It was from my maternal grandfather and national award winning headmaster of Feni Pilot High School Late Jalal-ud-Din Ahmad that I first came to know about Hossain. He used to say that among his most illustrious students of 1962 matriculation batch (that included two future vice-chancellors of Dhaka University and a chief of forces intelligence), the journalist Moazzem Hossain was the brightest. I was quite familiar with his crisp and lucid reporting on the economy and business sector of the country as we were subscribers of Bangladesh Observer at our paternal abode. But I had to wait many years before I first saw him face to face in 1992 at the PRO's room of Industries Minister's office in 1992, when he approached the PRO to gather some information on behalf of 'The Telegraph'. But I did not get the opportunity to introduce myself to him then as he was in a hurry. In fact, two more decades elapsed before I finally got introduced to him at his editorial office of The Financial Express in August 2012. In between, he was alive in my radar as a popular reviewer of Bangladeshi newspapers during the morning sessions of BBC Bangla Service, as well as a discussant on economic issues in television and radio programmes of Bangladesh.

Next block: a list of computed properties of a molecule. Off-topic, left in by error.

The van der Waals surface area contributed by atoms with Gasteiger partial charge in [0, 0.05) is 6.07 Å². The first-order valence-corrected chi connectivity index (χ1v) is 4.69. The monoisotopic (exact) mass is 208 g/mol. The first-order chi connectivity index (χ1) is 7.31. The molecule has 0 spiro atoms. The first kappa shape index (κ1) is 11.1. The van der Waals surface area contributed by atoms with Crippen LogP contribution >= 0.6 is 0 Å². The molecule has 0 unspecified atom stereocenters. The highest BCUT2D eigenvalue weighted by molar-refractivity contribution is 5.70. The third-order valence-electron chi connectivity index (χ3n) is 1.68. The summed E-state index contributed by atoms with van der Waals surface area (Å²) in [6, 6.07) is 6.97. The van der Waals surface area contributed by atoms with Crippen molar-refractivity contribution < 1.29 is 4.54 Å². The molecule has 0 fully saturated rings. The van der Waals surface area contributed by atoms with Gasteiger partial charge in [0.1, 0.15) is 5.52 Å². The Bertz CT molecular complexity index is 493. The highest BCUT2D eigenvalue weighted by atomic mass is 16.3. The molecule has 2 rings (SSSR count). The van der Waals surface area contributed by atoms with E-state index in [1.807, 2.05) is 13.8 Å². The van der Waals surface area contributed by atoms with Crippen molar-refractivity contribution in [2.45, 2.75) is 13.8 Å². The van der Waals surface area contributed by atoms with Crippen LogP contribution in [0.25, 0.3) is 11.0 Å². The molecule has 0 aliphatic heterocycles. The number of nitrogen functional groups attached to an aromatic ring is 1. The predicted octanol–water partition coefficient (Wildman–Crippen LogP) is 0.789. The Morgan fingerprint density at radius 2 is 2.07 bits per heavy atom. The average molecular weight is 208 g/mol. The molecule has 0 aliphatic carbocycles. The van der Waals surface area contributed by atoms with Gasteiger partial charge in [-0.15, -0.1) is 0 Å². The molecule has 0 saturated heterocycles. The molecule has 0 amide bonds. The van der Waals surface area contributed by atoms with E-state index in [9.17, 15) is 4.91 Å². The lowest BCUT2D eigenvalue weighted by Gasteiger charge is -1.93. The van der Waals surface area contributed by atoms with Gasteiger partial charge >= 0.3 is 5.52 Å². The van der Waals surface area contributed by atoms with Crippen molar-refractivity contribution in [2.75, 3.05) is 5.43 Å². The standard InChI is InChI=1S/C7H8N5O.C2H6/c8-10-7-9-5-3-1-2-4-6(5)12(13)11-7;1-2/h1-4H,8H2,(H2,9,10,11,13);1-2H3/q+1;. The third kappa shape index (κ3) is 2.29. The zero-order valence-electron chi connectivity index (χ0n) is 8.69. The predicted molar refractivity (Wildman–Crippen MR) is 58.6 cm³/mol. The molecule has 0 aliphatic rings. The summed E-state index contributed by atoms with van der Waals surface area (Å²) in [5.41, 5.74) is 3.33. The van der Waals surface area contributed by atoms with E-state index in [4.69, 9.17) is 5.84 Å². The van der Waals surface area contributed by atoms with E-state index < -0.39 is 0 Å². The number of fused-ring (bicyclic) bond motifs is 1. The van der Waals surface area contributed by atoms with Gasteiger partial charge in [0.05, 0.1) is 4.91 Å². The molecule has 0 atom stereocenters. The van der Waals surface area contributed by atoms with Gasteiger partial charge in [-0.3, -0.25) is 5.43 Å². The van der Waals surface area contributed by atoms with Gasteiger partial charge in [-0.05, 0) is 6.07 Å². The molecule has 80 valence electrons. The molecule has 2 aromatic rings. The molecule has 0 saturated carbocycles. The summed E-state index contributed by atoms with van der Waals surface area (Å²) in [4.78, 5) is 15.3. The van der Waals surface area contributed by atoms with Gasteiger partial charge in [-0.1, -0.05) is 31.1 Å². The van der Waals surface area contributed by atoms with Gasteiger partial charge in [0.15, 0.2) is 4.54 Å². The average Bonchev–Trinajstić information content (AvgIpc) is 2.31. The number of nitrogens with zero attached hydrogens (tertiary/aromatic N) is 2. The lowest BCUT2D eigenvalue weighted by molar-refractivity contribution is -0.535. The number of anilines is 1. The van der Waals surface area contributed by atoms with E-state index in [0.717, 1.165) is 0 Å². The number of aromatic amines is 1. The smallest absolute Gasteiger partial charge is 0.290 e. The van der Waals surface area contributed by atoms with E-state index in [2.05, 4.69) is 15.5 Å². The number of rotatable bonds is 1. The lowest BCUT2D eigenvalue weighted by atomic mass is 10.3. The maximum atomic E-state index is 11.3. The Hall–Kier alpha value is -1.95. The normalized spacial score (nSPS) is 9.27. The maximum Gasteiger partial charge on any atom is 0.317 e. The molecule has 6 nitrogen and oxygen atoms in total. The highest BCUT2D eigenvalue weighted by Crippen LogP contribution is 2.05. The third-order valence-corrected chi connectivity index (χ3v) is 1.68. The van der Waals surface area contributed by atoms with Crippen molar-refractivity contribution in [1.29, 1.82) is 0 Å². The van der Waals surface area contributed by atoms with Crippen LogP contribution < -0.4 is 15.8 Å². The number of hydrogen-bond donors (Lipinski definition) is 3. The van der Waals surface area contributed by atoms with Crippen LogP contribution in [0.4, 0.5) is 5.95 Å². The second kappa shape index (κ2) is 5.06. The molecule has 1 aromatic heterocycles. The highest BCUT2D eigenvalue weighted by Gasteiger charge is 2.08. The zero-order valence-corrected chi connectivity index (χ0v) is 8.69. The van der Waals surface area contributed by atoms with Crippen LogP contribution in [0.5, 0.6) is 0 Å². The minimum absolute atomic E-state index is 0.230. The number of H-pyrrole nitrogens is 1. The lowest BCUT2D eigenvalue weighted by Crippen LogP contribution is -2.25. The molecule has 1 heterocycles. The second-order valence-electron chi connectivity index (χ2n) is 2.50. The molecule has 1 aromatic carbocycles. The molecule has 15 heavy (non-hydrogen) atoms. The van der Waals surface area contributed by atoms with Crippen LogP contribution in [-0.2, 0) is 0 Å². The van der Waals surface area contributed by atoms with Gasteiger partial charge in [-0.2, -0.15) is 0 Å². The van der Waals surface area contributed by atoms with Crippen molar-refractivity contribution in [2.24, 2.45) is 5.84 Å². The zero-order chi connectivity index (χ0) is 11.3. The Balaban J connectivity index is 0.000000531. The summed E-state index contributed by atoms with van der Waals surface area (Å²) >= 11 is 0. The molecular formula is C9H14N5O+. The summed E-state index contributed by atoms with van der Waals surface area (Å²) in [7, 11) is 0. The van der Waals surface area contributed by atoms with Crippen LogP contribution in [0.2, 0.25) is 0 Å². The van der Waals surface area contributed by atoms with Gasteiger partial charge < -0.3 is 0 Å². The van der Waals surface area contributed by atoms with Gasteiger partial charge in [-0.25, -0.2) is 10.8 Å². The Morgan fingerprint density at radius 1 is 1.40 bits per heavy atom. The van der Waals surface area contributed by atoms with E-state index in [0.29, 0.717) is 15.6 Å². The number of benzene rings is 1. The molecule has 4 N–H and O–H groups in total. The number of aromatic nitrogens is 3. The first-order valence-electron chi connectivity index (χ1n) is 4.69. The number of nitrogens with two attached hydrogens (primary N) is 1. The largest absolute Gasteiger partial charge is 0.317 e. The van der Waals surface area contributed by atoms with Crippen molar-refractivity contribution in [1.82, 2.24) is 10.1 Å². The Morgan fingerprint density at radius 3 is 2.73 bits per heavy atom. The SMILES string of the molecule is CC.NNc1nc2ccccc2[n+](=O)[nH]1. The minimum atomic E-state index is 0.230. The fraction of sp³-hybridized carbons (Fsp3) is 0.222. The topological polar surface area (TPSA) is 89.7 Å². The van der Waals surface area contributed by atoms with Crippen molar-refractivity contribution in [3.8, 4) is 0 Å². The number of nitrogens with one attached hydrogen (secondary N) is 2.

Therefore, it was in 2012 that I met him face to face for the first time when I went to his office at Tropicana Tower to submit an article as a follow-up to another published piece sent earlier by email. He welcomed me very warmly on learning about my kinship with his late revered headmaster and asked me to continue writing for The Financial Express (FE) regularly. I readily agreed, and from then on started my decade-long association with the FE, first as an occasional contributor, then as an editorial consultant, columnist and writer of views and reviews.